The power of political posturing?

I’m having second thoughts about posturing legislation.

Tony Capizzi did it when he proposed gun control legislation.

Dean Lovelace did it when he pushed for anti-predatory lending laws.

Mary Wiseman did it when she asked for equal opportunity protection for gays.

All of these were pissing in the wind, since none were enforceable, or true local issues.

If Dayton was one of the top 10 cities in the country, the force of size would make a difference, but because we’re Dayton the issues get steam-rollered by larger entities.

My home town of Cleveland Heights had the balls in the seventies to declare itself a “nuclear free zone” and put it on the city limits signs. This was all for show, since no highways run through Cleveland Heights and we didn’t have any reactors either. Sometimes, it’s just about feeling right.

However, my thoughts about reconsidering the program come from two recent events:

  • The idiots in Warren County rejecting the “dirty money” from the Fed as part of the “bailout” which got national attention, even if it was grandstanding.

and,

  • My recent home appraisal.

Yes, I’m sure you’re scratching your head.

I bought this house in 1986 for $14,500. I’ve put about $75K into it, and many thousands of hours of uncounted, unpaid, sweat equity. Last appraisal, before the latest Rehabarama, which had a house in the next block sell for $240K, was $130K. That was a couple of years ago. The new appraisal came in: $60K. My standing-seam roof was $8k and will last 100 years. Don’t tell me my house is only worth $60K (yes, I need to paint it and do some repairs to the back porch).

Something is really wrong.

Of course, it could be I fell for a refinance offer from Countrywide (now owned by Bank of America) who took the loan over from Greenpoint who bought it from US Bank. The mortgage is at 7.25% and I was trying to get it to 5% which would cut my monthly bill by almost $300.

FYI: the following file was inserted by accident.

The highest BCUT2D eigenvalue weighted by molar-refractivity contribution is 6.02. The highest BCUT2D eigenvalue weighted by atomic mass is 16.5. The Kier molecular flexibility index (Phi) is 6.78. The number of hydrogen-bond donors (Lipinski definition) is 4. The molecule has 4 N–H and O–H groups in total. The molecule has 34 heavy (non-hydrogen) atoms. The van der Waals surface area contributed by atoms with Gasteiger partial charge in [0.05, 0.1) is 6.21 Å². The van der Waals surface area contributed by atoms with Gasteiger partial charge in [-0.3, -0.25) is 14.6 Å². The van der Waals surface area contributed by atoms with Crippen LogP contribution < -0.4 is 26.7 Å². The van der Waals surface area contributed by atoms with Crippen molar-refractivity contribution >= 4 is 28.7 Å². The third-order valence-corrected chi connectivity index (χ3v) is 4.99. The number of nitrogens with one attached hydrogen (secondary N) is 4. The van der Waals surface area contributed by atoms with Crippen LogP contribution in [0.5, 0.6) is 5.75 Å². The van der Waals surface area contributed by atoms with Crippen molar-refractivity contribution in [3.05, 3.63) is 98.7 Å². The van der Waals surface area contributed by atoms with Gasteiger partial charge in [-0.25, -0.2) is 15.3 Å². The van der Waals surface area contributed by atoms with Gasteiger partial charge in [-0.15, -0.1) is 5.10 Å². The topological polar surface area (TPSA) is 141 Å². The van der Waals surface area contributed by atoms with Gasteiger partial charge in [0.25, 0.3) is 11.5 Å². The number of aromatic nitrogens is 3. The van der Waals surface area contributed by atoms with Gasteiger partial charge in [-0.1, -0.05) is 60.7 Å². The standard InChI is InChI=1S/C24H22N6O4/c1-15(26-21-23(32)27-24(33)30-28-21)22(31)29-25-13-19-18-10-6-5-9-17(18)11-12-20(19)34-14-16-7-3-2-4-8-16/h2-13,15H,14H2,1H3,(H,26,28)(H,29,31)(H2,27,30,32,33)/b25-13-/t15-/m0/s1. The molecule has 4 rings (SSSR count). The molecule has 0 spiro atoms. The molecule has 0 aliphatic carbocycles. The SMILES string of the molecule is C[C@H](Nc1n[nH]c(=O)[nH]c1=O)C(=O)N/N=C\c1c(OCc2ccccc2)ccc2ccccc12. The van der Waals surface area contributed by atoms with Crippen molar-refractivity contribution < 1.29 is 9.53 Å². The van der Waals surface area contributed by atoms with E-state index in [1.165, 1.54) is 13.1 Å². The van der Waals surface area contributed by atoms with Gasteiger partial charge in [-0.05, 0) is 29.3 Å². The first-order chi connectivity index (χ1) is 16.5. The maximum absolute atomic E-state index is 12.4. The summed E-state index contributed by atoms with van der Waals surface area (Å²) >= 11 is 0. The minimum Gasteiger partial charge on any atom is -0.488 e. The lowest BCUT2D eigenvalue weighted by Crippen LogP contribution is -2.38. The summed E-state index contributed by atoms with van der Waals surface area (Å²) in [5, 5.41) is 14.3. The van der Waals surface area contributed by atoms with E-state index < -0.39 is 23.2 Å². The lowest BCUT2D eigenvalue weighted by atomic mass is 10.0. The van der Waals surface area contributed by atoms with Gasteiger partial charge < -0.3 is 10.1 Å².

Of course, BofA has nothing to gain in this, except the $2K in fees it will get to reexamine their own paper.

Is this my bad judgment, trusting them? Or, that the appraiser is just like the Wall Street ratings houses- and totally without any checks and balances? Or is it that Bank of America is criminal in its behavior?

I’m going to go with number three. Bank of America is, and has, screwed this country into the ground. I had a credit card with them- we paid a payment a day late, the interest rate went to 29.99%. I paid $6k of the $8K off- and closed the card. BTW- My credit score was and is, 730 or so. They still wouldn’t reduce the last $1,800 to a lower rate, although they were willing to “settle the debt” by dinging my stellar credit and writing off $1,400- to which I said no. Today I got the bill- $48 in interest and a $65 minimum payment on the remainder. I called again, and they said they’d drop it to 12.5% and a 60 month payout plan at $40 a month for 60 months if I closed the account (it was already closed). Hallelujah! But, this doesn’t stop their behavior as wrong and criminal.

If elected, I’m supposed to be the voice of the people. I’m pretty sure I’m not the only Daytonian who is being screwed by Bank of America and others right now. Would it be right to posture and do a grandstanding piece of legislation making it illegal to charge interest in excess of 12% over the prime rate without first offering to negotiate terms?

Would it be right to pass a bill requiring mortgage lenders to automatically have to lower the interest rate if they deceptively send you marketing promises of a refinance if they already hold your paper? No baiting allowed? (they got $400 application fee from me to tell me my house is now worth considerably less than I owe on it).

Yes, I still believe my first objective should be better trash pickup, cleaner, safer streets and efforts to present an air of promise and prosperity to the region first, but, the idea of legislating “stick it to the man” laws to bring attention to these very real criminal acts is making me re-think the power of political posturing.

Your thoughts? Should politicians legislate for attention, when action is beyond their reach?

If you enjoyed this post, make sure you subscribe to my RSS feed! If you wish to support this blog and independent journalism in Dayton, consider donating. All of the effort that goes into writing posts and creating videos comes directly out of my pocket, so any amount helps!